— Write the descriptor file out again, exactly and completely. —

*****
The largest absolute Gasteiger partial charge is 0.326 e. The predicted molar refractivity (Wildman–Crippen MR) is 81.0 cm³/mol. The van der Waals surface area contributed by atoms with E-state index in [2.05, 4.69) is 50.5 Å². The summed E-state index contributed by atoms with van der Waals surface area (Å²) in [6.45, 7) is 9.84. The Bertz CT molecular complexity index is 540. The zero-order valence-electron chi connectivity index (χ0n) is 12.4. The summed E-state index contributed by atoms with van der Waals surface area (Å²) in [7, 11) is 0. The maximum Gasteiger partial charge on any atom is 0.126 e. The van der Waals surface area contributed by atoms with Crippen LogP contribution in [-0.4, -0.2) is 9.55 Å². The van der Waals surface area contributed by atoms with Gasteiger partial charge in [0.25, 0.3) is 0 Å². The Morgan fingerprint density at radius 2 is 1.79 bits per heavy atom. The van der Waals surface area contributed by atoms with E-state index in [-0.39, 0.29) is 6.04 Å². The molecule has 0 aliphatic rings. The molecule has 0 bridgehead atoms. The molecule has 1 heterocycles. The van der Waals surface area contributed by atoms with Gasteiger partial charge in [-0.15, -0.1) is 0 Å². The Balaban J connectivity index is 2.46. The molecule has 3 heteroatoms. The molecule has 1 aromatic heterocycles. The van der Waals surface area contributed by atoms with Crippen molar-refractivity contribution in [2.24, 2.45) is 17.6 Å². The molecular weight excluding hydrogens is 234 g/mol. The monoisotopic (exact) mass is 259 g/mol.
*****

The largest absolute Gasteiger partial charge is 0.326 e. The predicted molar refractivity (Wildman–Crippen MR) is 81.0 cm³/mol. The van der Waals surface area contributed by atoms with E-state index in [2.05, 4.69) is 50.5 Å². The summed E-state index contributed by atoms with van der Waals surface area (Å²) in [6.45, 7) is 9.84. The Bertz CT molecular complexity index is 540. The zero-order valence-electron chi connectivity index (χ0n) is 12.4. The summed E-state index contributed by atoms with van der Waals surface area (Å²) in [7, 11) is 0. The maximum Gasteiger partial charge on any atom is 0.126 e. The van der Waals surface area contributed by atoms with Crippen LogP contribution in [-0.4, -0.2) is 9.55 Å². The van der Waals surface area contributed by atoms with Gasteiger partial charge in [0.25, 0.3) is 0 Å². The Morgan fingerprint density at radius 2 is 1.79 bits per heavy atom. The van der Waals surface area contributed by atoms with E-state index in [-0.39, 0.29) is 6.04 Å². The molecule has 0 aliphatic rings. The molecule has 0 bridgehead atoms. The molecule has 1 heterocycles. The van der Waals surface area contributed by atoms with Gasteiger partial charge in [-0.15, -0.1) is 0 Å². The Balaban J connectivity index is 2.46. The molecule has 3 heteroatoms. The molecule has 1 aromatic heterocycles. The van der Waals surface area contributed by atoms with Crippen molar-refractivity contribution in [2.24, 2.45) is 17.6 Å². The molecular weight excluding hydrogens is 234 g/mol. The monoisotopic (exact) mass is 259 g/mol.